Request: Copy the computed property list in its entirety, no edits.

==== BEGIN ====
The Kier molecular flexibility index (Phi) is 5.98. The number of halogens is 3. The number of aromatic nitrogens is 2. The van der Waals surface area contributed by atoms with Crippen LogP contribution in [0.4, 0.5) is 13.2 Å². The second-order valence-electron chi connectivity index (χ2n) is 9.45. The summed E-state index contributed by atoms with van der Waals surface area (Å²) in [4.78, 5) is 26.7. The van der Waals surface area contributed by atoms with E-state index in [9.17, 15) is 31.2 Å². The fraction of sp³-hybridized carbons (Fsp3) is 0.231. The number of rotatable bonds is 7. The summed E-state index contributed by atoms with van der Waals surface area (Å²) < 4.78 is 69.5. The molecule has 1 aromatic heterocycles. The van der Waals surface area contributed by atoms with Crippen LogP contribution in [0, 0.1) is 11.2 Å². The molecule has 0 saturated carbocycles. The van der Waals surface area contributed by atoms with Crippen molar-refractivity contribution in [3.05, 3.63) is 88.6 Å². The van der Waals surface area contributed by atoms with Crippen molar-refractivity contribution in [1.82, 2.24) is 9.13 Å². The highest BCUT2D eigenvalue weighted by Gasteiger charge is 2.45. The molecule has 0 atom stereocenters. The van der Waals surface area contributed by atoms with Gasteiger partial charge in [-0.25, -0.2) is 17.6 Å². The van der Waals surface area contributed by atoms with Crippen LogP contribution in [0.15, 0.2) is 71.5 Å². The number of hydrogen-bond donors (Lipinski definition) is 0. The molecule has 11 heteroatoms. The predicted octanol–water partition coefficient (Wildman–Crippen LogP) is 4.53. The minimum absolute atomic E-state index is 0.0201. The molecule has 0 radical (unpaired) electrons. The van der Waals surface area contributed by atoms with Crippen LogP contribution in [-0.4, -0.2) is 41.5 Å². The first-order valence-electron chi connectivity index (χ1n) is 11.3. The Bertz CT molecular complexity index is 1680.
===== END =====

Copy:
The Kier molecular flexibility index (Phi) is 5.98. The number of halogens is 3. The number of aromatic nitrogens is 2. The van der Waals surface area contributed by atoms with Crippen LogP contribution in [0.4, 0.5) is 13.2 Å². The second-order valence-electron chi connectivity index (χ2n) is 9.45. The summed E-state index contributed by atoms with van der Waals surface area (Å²) in [4.78, 5) is 26.7. The van der Waals surface area contributed by atoms with E-state index in [9.17, 15) is 31.2 Å². The fraction of sp³-hybridized carbons (Fsp3) is 0.231. The number of rotatable bonds is 7. The summed E-state index contributed by atoms with van der Waals surface area (Å²) < 4.78 is 69.5. The molecule has 1 aromatic heterocycles. The van der Waals surface area contributed by atoms with Crippen LogP contribution in [0, 0.1) is 11.2 Å². The molecule has 0 saturated carbocycles. The van der Waals surface area contributed by atoms with Crippen molar-refractivity contribution in [3.05, 3.63) is 88.6 Å². The van der Waals surface area contributed by atoms with Crippen molar-refractivity contribution in [1.82, 2.24) is 9.13 Å². The highest BCUT2D eigenvalue weighted by Gasteiger charge is 2.45. The molecule has 0 atom stereocenters. The van der Waals surface area contributed by atoms with Gasteiger partial charge in [-0.25, -0.2) is 17.6 Å². The van der Waals surface area contributed by atoms with Crippen LogP contribution in [0.15, 0.2) is 71.5 Å². The number of hydrogen-bond donors (Lipinski definition) is 0. The molecule has 11 heteroatoms. The predicted octanol–water partition coefficient (Wildman–Crippen LogP) is 4.53. The minimum absolute atomic E-state index is 0.0201. The molecule has 0 radical (unpaired) electrons. The van der Waals surface area contributed by atoms with Crippen LogP contribution in [-0.4, -0.2) is 41.5 Å². The first-order valence-electron chi connectivity index (χ1n) is 11.3. The Bertz CT molecular complexity index is 1680.